(This article belongs to the Special Issue Disease Epidemiology in Farm Animal Production)
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14 pages, 2515 KiB  
Article
Transmission Dynamics of Imported Vaccine-Origin PRRSV-2 within and between Commercial Swine Integrations in Hungary
by Szilvia Jakab, Krisztián Bányai, Krisztina Bali, Imre Nemes, Ádám Bálint and István Szabó
Animals 2023, 13(19), 3080; https://doi.org/10.3390/ani13193080 - 02 Oct 2023
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Abstract
This study reports on the molecular epidemiology of Ingelvac-PRRS-MLV-associated cases in Hungary for the period 2020–2021. Field epidemiology investigations led the experts to conclude that imported pigs, which were shipped through transit stations in Denmark, introduced the vaccine virus. The movement of fatteners [...] Read more.
This study reports on the molecular epidemiology of Ingelvac-PRRS-MLV-associated cases in Hungary for the period 2020–2021. Field epidemiology investigations led the experts to conclude that imported pigs, which were shipped through transit stations in Denmark, introduced the vaccine virus. The movement of fatteners and the neglect of disease control measures contributed to the spread of the virus to PRRS-free pig holdings in the vicinity. Deep sequencing was performed to genetically characterize the genes coding for the virion antigens (i.e., ORF2 through ORF7). The study isolates exhibited a range of 0.1 to 1.8% nucleotide sequence divergence from the Ingelvac PRRS MLV and identified numerous polymorphic sites (up to 57 sites) along the amplified 3.2 kilo base pair genomic region. Our findings confirm that some PRRSV-2 vaccine strains can accumulate very high number of point mutations within a short period in immunologically naive pig herds. Full article
(This article belongs to the Special Issue Disease Epidemiology in Farm Animal Production)
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12 pages, 1414 KiB  
Article
Co-Circulation of Multiple Coronavirus Genera and Subgenera during an Epizootic of Lethal Respiratory Disease in Newborn Alpacas (Vicugna pacos) in Peru: First Report of Bat-like Coronaviruses in Alpacas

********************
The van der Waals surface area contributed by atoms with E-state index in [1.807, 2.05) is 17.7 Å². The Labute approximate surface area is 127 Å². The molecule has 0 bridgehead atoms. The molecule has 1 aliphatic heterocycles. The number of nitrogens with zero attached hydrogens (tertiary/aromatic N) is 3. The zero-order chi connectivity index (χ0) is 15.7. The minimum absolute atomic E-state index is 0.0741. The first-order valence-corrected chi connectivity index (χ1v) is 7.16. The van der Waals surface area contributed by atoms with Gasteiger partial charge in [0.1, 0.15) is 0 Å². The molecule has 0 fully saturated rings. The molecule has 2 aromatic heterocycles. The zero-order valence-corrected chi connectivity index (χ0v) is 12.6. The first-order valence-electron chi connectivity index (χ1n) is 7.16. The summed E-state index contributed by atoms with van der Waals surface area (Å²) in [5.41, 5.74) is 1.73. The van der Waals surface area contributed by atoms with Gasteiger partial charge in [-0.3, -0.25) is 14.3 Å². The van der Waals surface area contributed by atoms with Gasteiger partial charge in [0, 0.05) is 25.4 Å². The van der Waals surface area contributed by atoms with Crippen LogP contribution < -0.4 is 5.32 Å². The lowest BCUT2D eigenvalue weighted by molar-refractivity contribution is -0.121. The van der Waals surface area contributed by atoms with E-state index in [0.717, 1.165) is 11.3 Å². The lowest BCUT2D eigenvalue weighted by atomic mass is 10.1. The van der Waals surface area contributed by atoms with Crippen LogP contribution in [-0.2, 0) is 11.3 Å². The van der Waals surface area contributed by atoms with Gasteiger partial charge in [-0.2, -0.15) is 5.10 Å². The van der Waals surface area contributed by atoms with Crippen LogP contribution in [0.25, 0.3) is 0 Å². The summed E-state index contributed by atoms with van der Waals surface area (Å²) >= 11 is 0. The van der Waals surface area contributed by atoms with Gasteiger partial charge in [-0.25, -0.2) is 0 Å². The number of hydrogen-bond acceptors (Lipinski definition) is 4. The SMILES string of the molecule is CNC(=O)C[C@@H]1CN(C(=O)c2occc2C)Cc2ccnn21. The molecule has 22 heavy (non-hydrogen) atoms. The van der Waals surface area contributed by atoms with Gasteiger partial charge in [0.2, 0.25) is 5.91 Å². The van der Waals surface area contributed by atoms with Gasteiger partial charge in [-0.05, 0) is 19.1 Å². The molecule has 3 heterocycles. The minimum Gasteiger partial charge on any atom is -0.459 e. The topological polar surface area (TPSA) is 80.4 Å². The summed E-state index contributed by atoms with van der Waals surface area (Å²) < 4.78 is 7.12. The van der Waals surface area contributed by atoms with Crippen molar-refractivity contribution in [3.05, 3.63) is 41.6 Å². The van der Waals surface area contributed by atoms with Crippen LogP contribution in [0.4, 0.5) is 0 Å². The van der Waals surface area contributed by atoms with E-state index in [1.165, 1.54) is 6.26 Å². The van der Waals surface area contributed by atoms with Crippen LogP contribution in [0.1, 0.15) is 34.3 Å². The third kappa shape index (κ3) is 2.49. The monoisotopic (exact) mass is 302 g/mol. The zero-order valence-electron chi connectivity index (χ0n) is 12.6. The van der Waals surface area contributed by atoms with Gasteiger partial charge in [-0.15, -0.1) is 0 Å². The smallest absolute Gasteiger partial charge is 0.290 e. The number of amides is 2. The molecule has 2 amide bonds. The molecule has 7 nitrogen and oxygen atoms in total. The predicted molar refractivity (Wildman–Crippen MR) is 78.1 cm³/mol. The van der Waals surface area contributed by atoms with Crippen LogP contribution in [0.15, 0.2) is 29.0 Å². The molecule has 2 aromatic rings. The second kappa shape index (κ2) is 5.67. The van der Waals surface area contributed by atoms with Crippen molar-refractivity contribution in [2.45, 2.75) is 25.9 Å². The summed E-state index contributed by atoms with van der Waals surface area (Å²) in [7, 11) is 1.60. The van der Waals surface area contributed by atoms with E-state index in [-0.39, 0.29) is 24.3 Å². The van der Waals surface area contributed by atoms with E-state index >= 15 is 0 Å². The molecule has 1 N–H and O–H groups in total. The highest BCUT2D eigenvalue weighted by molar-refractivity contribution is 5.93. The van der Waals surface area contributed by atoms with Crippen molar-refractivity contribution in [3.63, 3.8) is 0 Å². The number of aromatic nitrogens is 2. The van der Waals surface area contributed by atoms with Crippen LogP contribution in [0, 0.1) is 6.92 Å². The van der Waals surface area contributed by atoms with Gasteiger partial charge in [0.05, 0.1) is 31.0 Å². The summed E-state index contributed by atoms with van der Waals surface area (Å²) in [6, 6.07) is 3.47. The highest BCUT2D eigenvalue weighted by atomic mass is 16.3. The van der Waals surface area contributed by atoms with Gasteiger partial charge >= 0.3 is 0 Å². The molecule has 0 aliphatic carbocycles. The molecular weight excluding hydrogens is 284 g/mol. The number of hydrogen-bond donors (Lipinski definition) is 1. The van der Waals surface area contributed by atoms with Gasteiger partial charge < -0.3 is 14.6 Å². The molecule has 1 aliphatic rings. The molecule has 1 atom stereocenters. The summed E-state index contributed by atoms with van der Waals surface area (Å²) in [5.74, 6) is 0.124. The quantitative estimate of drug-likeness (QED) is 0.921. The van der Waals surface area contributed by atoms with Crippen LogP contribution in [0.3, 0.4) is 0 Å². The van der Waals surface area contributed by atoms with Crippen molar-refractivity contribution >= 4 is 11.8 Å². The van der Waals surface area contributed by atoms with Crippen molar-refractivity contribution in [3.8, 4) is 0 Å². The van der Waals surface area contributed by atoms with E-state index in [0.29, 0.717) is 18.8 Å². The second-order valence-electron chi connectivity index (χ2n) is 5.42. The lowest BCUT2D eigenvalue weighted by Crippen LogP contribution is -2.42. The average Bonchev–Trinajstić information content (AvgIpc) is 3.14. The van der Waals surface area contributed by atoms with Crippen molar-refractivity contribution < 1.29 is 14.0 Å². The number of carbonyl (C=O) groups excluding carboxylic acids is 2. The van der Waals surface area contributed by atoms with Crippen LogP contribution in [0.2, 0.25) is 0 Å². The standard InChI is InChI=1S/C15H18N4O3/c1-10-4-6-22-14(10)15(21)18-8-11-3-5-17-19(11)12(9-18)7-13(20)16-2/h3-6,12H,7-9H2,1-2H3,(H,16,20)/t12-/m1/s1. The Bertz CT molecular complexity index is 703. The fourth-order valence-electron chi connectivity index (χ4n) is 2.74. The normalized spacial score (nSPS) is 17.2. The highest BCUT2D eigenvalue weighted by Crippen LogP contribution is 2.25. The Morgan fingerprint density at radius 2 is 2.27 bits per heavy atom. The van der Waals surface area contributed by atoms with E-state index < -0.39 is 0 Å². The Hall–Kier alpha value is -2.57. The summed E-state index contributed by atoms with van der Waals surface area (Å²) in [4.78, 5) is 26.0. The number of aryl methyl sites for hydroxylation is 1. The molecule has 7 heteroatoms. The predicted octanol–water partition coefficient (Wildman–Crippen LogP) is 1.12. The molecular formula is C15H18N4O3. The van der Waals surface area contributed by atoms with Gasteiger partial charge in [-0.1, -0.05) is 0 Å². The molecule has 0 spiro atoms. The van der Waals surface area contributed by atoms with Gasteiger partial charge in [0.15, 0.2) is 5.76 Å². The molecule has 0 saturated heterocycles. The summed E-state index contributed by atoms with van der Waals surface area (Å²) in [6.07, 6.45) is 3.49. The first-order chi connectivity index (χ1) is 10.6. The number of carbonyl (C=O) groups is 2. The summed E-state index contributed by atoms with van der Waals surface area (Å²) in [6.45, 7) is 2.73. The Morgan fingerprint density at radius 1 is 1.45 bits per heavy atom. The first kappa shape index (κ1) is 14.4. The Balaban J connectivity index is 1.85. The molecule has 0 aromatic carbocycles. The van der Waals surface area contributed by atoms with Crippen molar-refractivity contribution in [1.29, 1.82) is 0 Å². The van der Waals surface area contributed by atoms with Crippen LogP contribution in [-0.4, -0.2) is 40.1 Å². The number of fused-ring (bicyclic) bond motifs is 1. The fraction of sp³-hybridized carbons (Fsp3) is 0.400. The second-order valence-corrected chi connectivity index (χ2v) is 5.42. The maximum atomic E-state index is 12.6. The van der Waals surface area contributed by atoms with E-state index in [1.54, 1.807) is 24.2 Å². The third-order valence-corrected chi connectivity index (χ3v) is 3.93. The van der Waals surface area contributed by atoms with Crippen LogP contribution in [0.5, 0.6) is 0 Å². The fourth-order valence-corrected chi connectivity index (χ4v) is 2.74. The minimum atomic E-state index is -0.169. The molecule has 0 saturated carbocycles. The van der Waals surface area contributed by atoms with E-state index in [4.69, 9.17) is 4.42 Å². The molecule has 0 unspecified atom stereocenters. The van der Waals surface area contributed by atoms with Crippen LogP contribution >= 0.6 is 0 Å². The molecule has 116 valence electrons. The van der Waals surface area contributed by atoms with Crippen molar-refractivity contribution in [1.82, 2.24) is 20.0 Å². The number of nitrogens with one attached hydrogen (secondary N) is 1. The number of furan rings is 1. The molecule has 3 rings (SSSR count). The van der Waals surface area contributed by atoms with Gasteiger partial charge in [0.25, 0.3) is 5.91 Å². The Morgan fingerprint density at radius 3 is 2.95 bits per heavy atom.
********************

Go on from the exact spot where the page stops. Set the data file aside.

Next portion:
by Luis Llanco, Karubya Retamozo, Noriko Oviedo, Alberto Manchego, César Lázaro, Dennis A. Navarro-Mamani, Norma Santos and Miguel Rojas
Animals 2023, 13(18), 2983; https://doi.org/10.3390/ani13182983 - 21 Sep 2023
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Abstract
Coronaviruses (CoVs) infect a wide range of hosts, including humans, domestic animals, and wildlife, typically causing mild-to-severe respiratory or enteric disease. The main objective of this study was to identify CoV genera and subgenera detected in Peruvian alpacas. Lung lavage specimens were collected [...] Read more.
Coronaviruses (CoVs) infect a wide range of hosts, including humans, domestic animals, and wildlife, typically causing mild-to-severe respiratory or enteric disease. The main objective of this study was to identify CoV genera and subgenera detected in Peruvian alpacas. Lung lavage specimens were collected from 32 animals aged 1 to 6 weeks. CoVs were identified by using RT-PCR to amplify a pan-CoV conserved region of the RNA-dependent RNA polymerase-encoding gene. A nested PCR was performed to identify β-CoVs. Then, β-CoV-positive samples were subjected to RT-PCR using specific primers to identify the Embecovirus subgenus. Out of 32 analyzed samples, 30 (93.8%) tested positive for at least one CoV genus. β-, α-, or unclassified CoVs were identified in 24 (80%), 1 (3.3%), and 1 (3.3%) of the positive samples, respectively. A CoV genus could not be identified in two (6.7%) samples. A mixture of different CoV genera was detected in two (6.7%) samples: one was co-infected with β- and α-CoVs, and the other contained a β- and an unclassified CoV. A sequence analysis of the amplicons generated by the PCR identified 17 β-CoV strains belonging to the subgenus Embecovirus and two α-CoV strains belonging to Decacovirus. A phylogenetic analysis of two strains revealed a relationship with an unclassified Megaderma BatCoV strain. A subgenus could not be identified in nine β-CoV samples. Our data show a high prevalence and a high genetic diversity of CoV genera and subgenera that infect alpacas, in which the β-CoV subgenus Embecovirus predominated. Our data also suggest a new role for bats in the dissemination and transmission of uncommon CoVs to alpacas raised in rural Peru. Full article
(This article belongs to the Special Issue Disease Epidemiology in Farm Animal Production)